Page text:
Photo taken in Dublin, Ireland
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As the OECD’s deadline for finalizing major reforms to the global tax system draws near, the Irish government recently opened a public consultation on the deal as it considers its future.
Ireland is notably one of the holdouts on the agreement, which has seen some 131 countries sign up to the deal that includes setting a 15% minimum corporation tax rate globally. The OECD aims to finalize the agreement in October.
Any changes to that rate could have serious implications for Ireland as a destination for foreign investment and for receipts at the exchequer.
The Dublin government estimates that changes to its tax rate could lead to 2 billion to 3 billion euros in lost tax revenue every year.
Finance Minister Paschal Donohoe has voiced support for reforms of the international system generally, but stops short of agreeing to a minimum rate.
“Ireland is broadly supportive of the agreement but signaled a reservation in the respect to a commitment to a rate of ‘at least 15%’ for a global minimum effective tax rate,” a spokesperson for the Department of Finance told CNBC in a statement.
James Stewart, adjunct associate professor in finance at Trinity College Dublin, said that the consultation is likely a delaying tactic to see how things shake out stateside before making any decision. U.S. President Joe Biden, who has championed the reforms, will need to get the measures passed through Congress.
“Even if you get a whole array of opinions, what will the department do with those? They’re not binding and they’ve had other consultations before,” Stewart said on Ireland’s consultation.
Ireland has long attracted scrutiny of its tax regime, most infamously in its affairs with Apple.
There have been gradual changes over the years to the global tax landscape that have affected Ireland’s tax regime. A loophole known as the “double Irish,” favored by some multinationals to cut their tax bills, was closed last year.
On the flipside, Ireland has maintained a scheme called the Knowledge Development Box, a low rate of tax related to patents and intellectual property.
KPMG’s Manal Corwin, a former Treasury Department official, said Ireland will face some pressure to sign up to the OECD deal and that maintaining its lower 12.5% rate may be inopportune in the long term.
Corwin said that the OECD proposal is not a direct request to set a rate of tax but it would make maintaining a lower rate less advantageous for companies when it comes to choosing bases for their operations.
Under the current proposals, if Ireland maintained its 12.5% rate, a company would pay that tax at that rate in Ireland but it would also be taxed on the excess amount by the company’s home country, such as the U.S. in many cases.
This could leave tax revenue on the table that Ireland could otherwise pick up if it signs up to the deal, she said.
“The income [of companies] will be subject to the higher tax so whatever they are achieving by maintaining a low rate to attract investment will be neutralized by the taxation of other countries. If the rate isn’t necessarily changing the attraction for investment, why wouldn’t [Ireland] pick up that revenue rather than someone else?”
Corwin added that Donohoe’s assertions that the minimum rate of 15% could be increased in years to come has little basis.
“They haven’t put in the agreement any mechanism for that to happen so I suspect that’s a fear that he’s expressing. You would still need to get global agreement because this is all dependent on a global consensus that this is the right rate,” she said.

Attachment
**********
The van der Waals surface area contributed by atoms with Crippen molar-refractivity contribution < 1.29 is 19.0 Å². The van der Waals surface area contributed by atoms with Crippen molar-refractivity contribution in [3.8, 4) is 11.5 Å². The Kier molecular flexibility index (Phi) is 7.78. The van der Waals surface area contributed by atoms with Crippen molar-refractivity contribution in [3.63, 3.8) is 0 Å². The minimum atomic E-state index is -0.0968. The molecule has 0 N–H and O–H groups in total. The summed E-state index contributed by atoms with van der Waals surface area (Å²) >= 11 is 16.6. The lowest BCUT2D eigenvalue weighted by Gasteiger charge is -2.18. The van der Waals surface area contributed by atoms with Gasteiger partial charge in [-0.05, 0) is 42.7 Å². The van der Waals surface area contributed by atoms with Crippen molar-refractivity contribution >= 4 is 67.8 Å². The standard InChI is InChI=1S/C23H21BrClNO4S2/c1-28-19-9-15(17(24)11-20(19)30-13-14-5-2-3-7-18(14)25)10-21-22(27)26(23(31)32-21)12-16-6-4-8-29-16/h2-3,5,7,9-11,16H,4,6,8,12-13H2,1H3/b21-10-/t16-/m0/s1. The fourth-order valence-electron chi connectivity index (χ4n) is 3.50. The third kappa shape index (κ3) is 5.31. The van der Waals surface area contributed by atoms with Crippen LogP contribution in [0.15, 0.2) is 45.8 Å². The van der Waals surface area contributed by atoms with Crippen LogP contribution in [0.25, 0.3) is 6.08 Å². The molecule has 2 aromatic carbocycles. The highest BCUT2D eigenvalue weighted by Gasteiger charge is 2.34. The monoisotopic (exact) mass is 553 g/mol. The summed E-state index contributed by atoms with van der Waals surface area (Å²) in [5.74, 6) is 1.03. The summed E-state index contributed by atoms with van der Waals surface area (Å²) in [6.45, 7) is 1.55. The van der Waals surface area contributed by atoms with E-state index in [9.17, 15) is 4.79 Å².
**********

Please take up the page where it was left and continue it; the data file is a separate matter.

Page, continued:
“I think the reality for Ireland is if there’s enough buy-in from surrounding jurisdictions that are economically relevant to Ireland, then it will be difficult to not shift.”
Trinity’s Stewart said change is likely coming in one form or another for Ireland, whether that’s a change in tax rate or how Ireland structures its tax regime for multinationals, such as giving tax breaks.
“It might be more difficult for Ireland to have favorable tax regimes introduced. I think changing the tax rate will be the first step but then there will be much more tightening up on the tax regime you can have in Ireland to facilitate multinational enterprises in one way or another,” he said.
Attracting foreign direct investment has been a major part of the country’s financial strategy for decades and in generating jobs.
“What will be the effect on location decision, that’s a difficult one to know,” Stewart said, referring to where multinationals will base future investments.
The likes of Google and Facebook are unlikely to unwind or uproot their substantial investments in staff, resources and property in Dublin but whether Ireland will continue to attract foreign direct investment at its current pace is the great unknown.
Ireland continues to trumpet the country’s other aspects for why it is an ideal location for investment. It is English-speaking, politically stable and provides access to the EU market.
Stewart said there needs to be a “more balanced structure” between the Irish economy’s reliance on multinational activity and native businesses.
“If you have a tax-driven industrial policy, you’ll attract the firms for which tax is important. They can be footloose firms, you get all of this tax planning and tax strategy rather than real things like new product formation,” he said.
Focusing on tax rates, breaks and incentives has had its day, he said, and Ireland, and other countries, need to re-think industrial policies with this in mind.
“I think it might have worked for a while in industrial development but I think it’s come to the end of the road. I don’t think it’s a recipe for long-term economic success.”